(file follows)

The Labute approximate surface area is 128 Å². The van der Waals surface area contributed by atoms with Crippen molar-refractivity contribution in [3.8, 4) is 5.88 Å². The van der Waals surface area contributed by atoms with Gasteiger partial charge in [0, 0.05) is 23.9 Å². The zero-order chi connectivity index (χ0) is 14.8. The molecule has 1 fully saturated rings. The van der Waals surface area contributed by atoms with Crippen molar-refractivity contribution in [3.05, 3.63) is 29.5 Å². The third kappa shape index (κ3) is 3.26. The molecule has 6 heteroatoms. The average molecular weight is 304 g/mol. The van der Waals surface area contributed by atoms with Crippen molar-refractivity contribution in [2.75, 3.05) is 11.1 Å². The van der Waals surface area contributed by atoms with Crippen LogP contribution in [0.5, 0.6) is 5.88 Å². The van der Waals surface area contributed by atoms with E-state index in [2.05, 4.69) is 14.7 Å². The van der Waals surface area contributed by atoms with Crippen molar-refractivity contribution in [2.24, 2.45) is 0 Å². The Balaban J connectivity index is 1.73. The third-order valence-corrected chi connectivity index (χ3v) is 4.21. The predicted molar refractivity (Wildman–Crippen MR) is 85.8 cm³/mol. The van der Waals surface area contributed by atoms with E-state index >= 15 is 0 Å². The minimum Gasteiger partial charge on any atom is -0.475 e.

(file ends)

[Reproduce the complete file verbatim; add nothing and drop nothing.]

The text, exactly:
The Labute approximate surface area is 128 Å². The van der Waals surface area contributed by atoms with Crippen molar-refractivity contribution in [3.8, 4) is 5.88 Å². The van der Waals surface area contributed by atoms with Gasteiger partial charge in [0, 0.05) is 23.9 Å². The zero-order chi connectivity index (χ0) is 14.8. The molecule has 1 fully saturated rings. The van der Waals surface area contributed by atoms with Crippen molar-refractivity contribution in [3.05, 3.63) is 29.5 Å². The third kappa shape index (κ3) is 3.26. The molecule has 6 heteroatoms. The average molecular weight is 304 g/mol. The van der Waals surface area contributed by atoms with Crippen molar-refractivity contribution in [2.75, 3.05) is 11.1 Å². The van der Waals surface area contributed by atoms with Crippen LogP contribution in [0.5, 0.6) is 5.88 Å². The van der Waals surface area contributed by atoms with E-state index in [2.05, 4.69) is 14.7 Å². The van der Waals surface area contributed by atoms with Crippen molar-refractivity contribution in [2.24, 2.45) is 0 Å². The Balaban J connectivity index is 1.73. The third-order valence-corrected chi connectivity index (χ3v) is 4.21. The predicted molar refractivity (Wildman–Crippen MR) is 85.8 cm³/mol. The van der Waals surface area contributed by atoms with E-state index >= 15 is 0 Å². The minimum Gasteiger partial charge on any atom is -0.475 e.